waryoffolly wrote:I'm not sure what you mean by vipassansa here. It seems like the only difference between this and samatha for you is just where you put your focus. Could you please elaborate on what you consider to be the difference?
* I'm not interested in starting a debate on the difference, but rather understanding what you think so that it will be easier to answer your question*
mikenz66 wrote:Hi Wolf,
Can you tell us a little more about your approach. Are you following the instructions on a particular web site or book?
That you are noticing all kinds of changes when you "watch" the abdominal motion would generally be considered a good thing, since you are becoming aware of how things change.
If there is pain or discomfort, keep the knowing mind on that part of the body where the sensation arises. Make a mental note of the specific sensation as it occurs, such as painful, aching, pressing, piercing, tired, giddy. It must be stressed that the mental note must not be forced nor delayed but made in a calm and natural manner. The pain may eventually cease or increase. Do not be alarmed if it increases. Firmly continue the contemplation. If you do so, you will find that the pain will almost always cease. But if, after a time, the pain has increased and becomes unbearable, you must ignore the pain and continue with the contemplation of rising and falling.
As you progress in mindfulness you may experience sensations of intense pain: stifling or choking sensations, such as pain from the slash of a knife, the thrust of a sharp-pointed instrument, unpleasant sensations of being pricked by sharp needles, or of small insects crawling over the body. You might experience sensations of itching, biting, intense cold. As soon as you discontinue the contemplation you may also feel that these painful sensations cease. When you resume contemplation you will have them again as soon as you gain in mindfulness. These painful sensations are not to be considered as something wrong. They are not manifestations of disease but are common factors always present in the body and are usually obscured when the mind is normally occupied with more conspicuous objects. When the mental faculties become keener you are more aware of these sensations. With the continued development of contemplation the time will come when you can overcome them and they will cease altogether. If you continue contemplation, firm in purpose, you will not come to any harm. Should you lose courage, become irresolute in contemplation and discontinue for some time, you may encounter these unpleasant sensations again and again as your contemplation proceeds. If you continue with determination you will most likely overcome these painful sensations and may never again experience them in the course of contemplation.
Should you intend to sway the body, then knowingly note intending. While in the act of swaying, swaying. When contemplating you may occasionally discover the body swaying back and forth. Do not be alarmed; neither be pleased nor wish to continue to sway. The swaying will cease if you keep the knowing mind on the action of swaying and continue to note swaying until the action ceases. If swaying increases in spite of your making a mental note of it, then lean against a wall or post or lie down for a while. Thereafter proceed with contemplation. Follow the same procedure if you find yourself shaking or trembling. When contemplation is developed you may sometimes feel a thrill or chill pass through the back or the entire body. This is a symptom of the feeling of intense interest, enthusiasm or rapture. It occurs naturally in the course of good contemplation. When your mind is fixed in contemplation you may be startled at the slightest sound. This takes place because you feel the effect of sensory impression more intensely while in a state of concentration.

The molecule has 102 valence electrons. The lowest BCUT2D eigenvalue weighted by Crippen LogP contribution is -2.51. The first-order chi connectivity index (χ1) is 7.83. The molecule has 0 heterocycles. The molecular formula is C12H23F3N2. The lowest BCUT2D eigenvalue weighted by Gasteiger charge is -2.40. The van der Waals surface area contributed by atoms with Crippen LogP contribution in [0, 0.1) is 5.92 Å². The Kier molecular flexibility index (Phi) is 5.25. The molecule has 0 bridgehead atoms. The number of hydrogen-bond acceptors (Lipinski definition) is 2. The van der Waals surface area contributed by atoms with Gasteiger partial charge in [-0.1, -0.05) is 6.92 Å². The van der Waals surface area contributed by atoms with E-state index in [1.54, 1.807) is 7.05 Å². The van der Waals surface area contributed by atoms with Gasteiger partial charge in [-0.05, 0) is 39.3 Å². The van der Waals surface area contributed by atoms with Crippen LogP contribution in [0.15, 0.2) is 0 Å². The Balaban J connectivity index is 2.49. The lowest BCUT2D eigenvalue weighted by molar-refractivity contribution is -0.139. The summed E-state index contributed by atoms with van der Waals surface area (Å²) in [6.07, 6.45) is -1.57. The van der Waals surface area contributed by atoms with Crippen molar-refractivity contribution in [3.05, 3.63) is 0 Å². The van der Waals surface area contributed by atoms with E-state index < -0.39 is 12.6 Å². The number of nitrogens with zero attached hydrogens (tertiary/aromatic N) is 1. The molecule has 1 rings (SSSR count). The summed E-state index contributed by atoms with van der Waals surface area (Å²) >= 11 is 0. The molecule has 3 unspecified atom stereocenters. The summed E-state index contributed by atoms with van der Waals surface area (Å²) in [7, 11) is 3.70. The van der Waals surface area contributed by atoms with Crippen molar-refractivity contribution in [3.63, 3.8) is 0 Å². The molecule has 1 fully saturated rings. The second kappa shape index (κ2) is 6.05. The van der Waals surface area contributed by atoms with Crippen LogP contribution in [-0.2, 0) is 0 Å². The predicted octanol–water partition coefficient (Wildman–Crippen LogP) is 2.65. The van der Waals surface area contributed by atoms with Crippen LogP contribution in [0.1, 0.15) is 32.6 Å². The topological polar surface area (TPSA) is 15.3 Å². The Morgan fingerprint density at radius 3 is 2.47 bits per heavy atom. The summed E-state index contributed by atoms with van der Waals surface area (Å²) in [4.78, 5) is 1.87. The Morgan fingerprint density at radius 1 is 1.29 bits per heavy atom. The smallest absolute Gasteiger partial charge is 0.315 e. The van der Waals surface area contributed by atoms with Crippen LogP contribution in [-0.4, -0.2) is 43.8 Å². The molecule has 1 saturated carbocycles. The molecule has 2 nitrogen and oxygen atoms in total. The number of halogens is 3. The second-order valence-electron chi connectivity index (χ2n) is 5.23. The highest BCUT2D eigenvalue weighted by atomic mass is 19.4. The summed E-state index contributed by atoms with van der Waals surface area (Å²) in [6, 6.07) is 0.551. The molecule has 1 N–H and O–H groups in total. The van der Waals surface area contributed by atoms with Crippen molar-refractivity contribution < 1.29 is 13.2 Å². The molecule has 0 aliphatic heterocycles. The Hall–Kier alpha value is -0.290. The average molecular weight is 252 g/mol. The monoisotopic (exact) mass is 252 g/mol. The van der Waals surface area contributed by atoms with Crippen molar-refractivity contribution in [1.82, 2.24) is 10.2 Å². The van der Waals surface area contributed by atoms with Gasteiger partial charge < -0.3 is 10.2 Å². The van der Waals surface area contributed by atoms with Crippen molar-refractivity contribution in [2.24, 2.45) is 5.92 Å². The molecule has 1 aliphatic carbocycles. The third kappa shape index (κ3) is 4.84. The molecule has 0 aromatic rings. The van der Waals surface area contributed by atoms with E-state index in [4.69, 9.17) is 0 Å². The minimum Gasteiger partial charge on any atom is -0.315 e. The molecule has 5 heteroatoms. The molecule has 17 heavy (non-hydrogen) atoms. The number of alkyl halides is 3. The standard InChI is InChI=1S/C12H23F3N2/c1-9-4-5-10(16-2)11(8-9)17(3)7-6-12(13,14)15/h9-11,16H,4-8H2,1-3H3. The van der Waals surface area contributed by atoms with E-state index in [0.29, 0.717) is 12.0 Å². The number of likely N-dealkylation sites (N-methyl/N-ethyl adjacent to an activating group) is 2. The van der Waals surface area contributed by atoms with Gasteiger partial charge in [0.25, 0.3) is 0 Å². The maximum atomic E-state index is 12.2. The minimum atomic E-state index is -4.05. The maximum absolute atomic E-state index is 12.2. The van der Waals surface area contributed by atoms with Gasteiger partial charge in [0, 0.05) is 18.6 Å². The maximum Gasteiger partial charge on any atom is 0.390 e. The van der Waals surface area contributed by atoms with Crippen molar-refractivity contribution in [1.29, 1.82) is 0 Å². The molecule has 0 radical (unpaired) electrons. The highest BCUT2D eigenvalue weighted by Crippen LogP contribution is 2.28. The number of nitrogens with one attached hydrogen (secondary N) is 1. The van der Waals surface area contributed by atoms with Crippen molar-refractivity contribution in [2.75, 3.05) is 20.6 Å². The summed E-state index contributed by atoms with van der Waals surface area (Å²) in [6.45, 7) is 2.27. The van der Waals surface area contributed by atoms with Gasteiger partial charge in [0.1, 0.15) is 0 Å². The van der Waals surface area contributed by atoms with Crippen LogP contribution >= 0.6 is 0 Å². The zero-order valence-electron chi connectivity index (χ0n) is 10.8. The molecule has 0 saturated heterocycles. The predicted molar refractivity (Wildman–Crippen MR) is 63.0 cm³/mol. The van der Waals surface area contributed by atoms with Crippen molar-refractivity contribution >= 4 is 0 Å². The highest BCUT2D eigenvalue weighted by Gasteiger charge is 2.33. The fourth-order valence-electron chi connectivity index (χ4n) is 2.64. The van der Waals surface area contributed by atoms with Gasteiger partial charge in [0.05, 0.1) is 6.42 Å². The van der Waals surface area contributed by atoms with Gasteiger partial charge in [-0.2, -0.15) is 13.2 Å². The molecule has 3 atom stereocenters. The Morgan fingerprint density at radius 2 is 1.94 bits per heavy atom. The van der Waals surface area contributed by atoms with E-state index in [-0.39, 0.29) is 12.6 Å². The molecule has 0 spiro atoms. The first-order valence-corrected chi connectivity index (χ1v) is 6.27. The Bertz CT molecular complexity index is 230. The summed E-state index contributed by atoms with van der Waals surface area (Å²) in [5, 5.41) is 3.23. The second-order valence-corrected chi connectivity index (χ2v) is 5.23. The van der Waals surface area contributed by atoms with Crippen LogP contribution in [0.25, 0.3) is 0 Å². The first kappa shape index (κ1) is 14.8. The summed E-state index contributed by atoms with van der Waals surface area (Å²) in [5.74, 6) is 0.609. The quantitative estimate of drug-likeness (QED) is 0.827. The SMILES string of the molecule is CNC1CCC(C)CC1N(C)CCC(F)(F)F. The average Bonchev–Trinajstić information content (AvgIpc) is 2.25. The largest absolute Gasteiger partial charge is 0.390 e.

Bhikkhu Pesala wrote:I am not blaming anyone for not knowing the correct terminology, but I should explain to avoid confusion.
Mindfulness of breathing is watching the breath come and go at the nostrils, which is the first section in the Satipaṭṭhāna Sutta (Kāyānupassanā ānāpānapabbaṃ).
Contemplation of the abdominal movements, as in the Mahāsi method, is contemplation of the element of motion (vāyo dhātu), which is found in the section on paying attention to the four elements (Kāyānupassanā dhātumanasikārapabbaṃ), which is the fifth section in the Satipaṭṭhāna Sutta on mindfulness of the body (kāyānupassanā satipaṭṭhāna).
Insight (vipassanā) is what arises if one practices mindfulness and discerns the mental and physical phenomena as they really are. Strictly speaking, no one can practise vipassanā meditation. They can only practice mindfulness meditation (satipaṭṭhāna bhāvanā) with the intention of gaining insight. If they do gain insight, then we could call it vipassanā meditation, but if they only ever develop tranquillity, then it is just tranquillity meditation (samatha bhāvanā).
When people talk about doing vipassanā meditation, they just mean that they are trying to gain insight, which can arise at any time if one is mindful and concentrated on the present moment.
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